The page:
Under IRC §139 of the Internal Revenue Code, employers are allowed to make “qualified disaster relief payments” to employees to assist them in times of crisis and fully deduct these payments. Qualified disaster relief payments are not taxable to the employee nor are they subject to employee tax withholding obligations.
Qualified payments are generally defined as any amount paid to or for the benefit of an individual to reimburse or pay reasonable and necessary personal, family, living or funeral expenses incurred as a result of a “qualified disaster” (within the meaning of IRC §65(i)(5)(A)), provided that such expense is not covered by insurance or otherwise compensated or reimbursable.
While IRC §139 does not impose limits on qualified disaster payments that employers may make to employees (either individually or in the aggregate), certain types of payments are excluded. IRC §139 does not apply to employee expenses compensated by insurance or to payments that are intended to replace lost income (i.e. payments of sick pay or family medical leave are taxable to the employee).
IRC §139 does not require that employees achieve a certain period of service to eligible to benefits.
Although IRC §139 does not require employers to adopt a written plan or policy to make qualified disaster payments, employers who desire to make qualified disaster payments on account of COVID-19 should consider, as a best practice, establishing a written plan or policy that would communicate, at minimum, the following information to employees:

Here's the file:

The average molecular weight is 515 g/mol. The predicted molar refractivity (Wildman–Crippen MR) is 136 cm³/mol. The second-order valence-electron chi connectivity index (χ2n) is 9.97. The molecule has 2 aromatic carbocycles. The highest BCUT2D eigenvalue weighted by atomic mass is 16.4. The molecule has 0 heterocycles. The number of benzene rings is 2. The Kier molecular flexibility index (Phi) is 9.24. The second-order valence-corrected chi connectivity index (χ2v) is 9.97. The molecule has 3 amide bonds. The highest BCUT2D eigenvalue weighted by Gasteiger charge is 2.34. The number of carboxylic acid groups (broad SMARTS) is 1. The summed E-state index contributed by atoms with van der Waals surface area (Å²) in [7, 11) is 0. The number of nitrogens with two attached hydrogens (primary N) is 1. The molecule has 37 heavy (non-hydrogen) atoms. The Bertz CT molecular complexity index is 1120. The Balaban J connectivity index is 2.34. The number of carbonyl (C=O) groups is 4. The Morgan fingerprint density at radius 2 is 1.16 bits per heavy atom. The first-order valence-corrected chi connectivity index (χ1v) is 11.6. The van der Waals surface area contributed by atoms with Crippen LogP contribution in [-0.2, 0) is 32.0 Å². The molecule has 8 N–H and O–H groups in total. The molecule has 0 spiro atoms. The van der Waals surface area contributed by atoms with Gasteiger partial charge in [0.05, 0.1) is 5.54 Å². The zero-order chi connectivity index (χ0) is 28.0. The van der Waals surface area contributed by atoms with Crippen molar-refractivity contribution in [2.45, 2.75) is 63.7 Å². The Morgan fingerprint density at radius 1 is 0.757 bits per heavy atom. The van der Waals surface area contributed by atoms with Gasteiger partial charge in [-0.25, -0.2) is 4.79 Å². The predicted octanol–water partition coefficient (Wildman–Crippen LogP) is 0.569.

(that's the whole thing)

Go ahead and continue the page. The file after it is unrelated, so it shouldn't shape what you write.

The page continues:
- the dates the plan commences and ends
- who is eligible for such payments;
- what expenses will be reimbursed or paid and whether there are limits on the amount of reimbursements or payments;
- whether employees must provide receipts or other proof of their expenses to the employer to be eligible for payments; and
- how and at what time payments are made.
IRC §139 does not require receipts or other proof of expenses incurred by employees. The IRS previously issued guidance clarifying that individuals are not required to account for actual expenses to qualify for the IRC §139 exclusion, provided that the amount of payments can be reasonably expected to be commensurate with the expenses incurred.
Although the IRS has not issued guidance with respect to the types of expenses that may qualify under IRC §139 during the Coronavirus pandemic, the following are examples:
- Unreimbursed COVID-19 and other medical expenses that are not compensated for by insurance.
- Over-the-counter medications and hand sanitizer.
- Work-from-home expenses (e.g., costs to create home office, such as purchasing a printer or home phone; increased utility costs on account of the home office; cost of new or expanded internet access);
- Dependent care expenses (e.g., increased childcare or tutoring costs due to school closings; remote learning or homeschooling expenses, such as home internet, computer for use by a dependent, educational materials, subscriptions to online educational resources, etc.);
- Increased transportation expenses (e.g., increased commuting costs from lack of access to public transportation);
- Funeral expenses (e.g., expenses attributed to the funeral of an employee, his or her spouse or dependent, who dies from a COVID-19 infection); and
- Other living expenses on account of an employee’s known exposure to COVID-19 (e.g., cleaning products to sanitize home, etc.).